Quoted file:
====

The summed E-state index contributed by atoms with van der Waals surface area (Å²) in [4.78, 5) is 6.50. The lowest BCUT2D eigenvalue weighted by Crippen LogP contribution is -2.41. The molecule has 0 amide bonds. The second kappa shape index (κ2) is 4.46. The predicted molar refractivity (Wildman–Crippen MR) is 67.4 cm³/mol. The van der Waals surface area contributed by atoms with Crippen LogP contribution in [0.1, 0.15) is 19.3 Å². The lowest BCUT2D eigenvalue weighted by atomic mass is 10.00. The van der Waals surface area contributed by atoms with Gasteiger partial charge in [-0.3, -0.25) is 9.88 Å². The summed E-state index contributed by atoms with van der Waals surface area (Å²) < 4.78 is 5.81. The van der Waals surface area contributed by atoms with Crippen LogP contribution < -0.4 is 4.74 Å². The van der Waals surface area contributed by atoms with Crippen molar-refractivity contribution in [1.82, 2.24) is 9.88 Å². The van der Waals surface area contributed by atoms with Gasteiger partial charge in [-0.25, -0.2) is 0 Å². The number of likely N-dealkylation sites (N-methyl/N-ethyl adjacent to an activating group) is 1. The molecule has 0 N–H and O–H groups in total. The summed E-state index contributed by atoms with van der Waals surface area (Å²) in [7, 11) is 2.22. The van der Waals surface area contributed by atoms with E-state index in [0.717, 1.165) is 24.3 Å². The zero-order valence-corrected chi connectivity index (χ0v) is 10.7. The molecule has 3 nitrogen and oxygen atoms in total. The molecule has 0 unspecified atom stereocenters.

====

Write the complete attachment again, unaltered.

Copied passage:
The summed E-state index contributed by atoms with van der Waals surface area (Å²) in [4.78, 5) is 6.50. The lowest BCUT2D eigenvalue weighted by Crippen LogP contribution is -2.41. The molecule has 0 amide bonds. The second kappa shape index (κ2) is 4.46. The predicted molar refractivity (Wildman–Crippen MR) is 67.4 cm³/mol. The van der Waals surface area contributed by atoms with Crippen LogP contribution in [0.1, 0.15) is 19.3 Å². The lowest BCUT2D eigenvalue weighted by atomic mass is 10.00. The van der Waals surface area contributed by atoms with Gasteiger partial charge in [-0.3, -0.25) is 9.88 Å². The summed E-state index contributed by atoms with van der Waals surface area (Å²) < 4.78 is 5.81. The van der Waals surface area contributed by atoms with Crippen LogP contribution < -0.4 is 4.74 Å². The van der Waals surface area contributed by atoms with Crippen molar-refractivity contribution in [1.82, 2.24) is 9.88 Å². The van der Waals surface area contributed by atoms with Gasteiger partial charge in [-0.25, -0.2) is 0 Å². The number of likely N-dealkylation sites (N-methyl/N-ethyl adjacent to an activating group) is 1. The molecule has 0 N–H and O–H groups in total. The summed E-state index contributed by atoms with van der Waals surface area (Å²) in [7, 11) is 2.22. The van der Waals surface area contributed by atoms with E-state index in [0.717, 1.165) is 24.3 Å². The zero-order valence-corrected chi connectivity index (χ0v) is 10.7. The molecule has 3 nitrogen and oxygen atoms in total. The molecule has 0 unspecified atom stereocenters.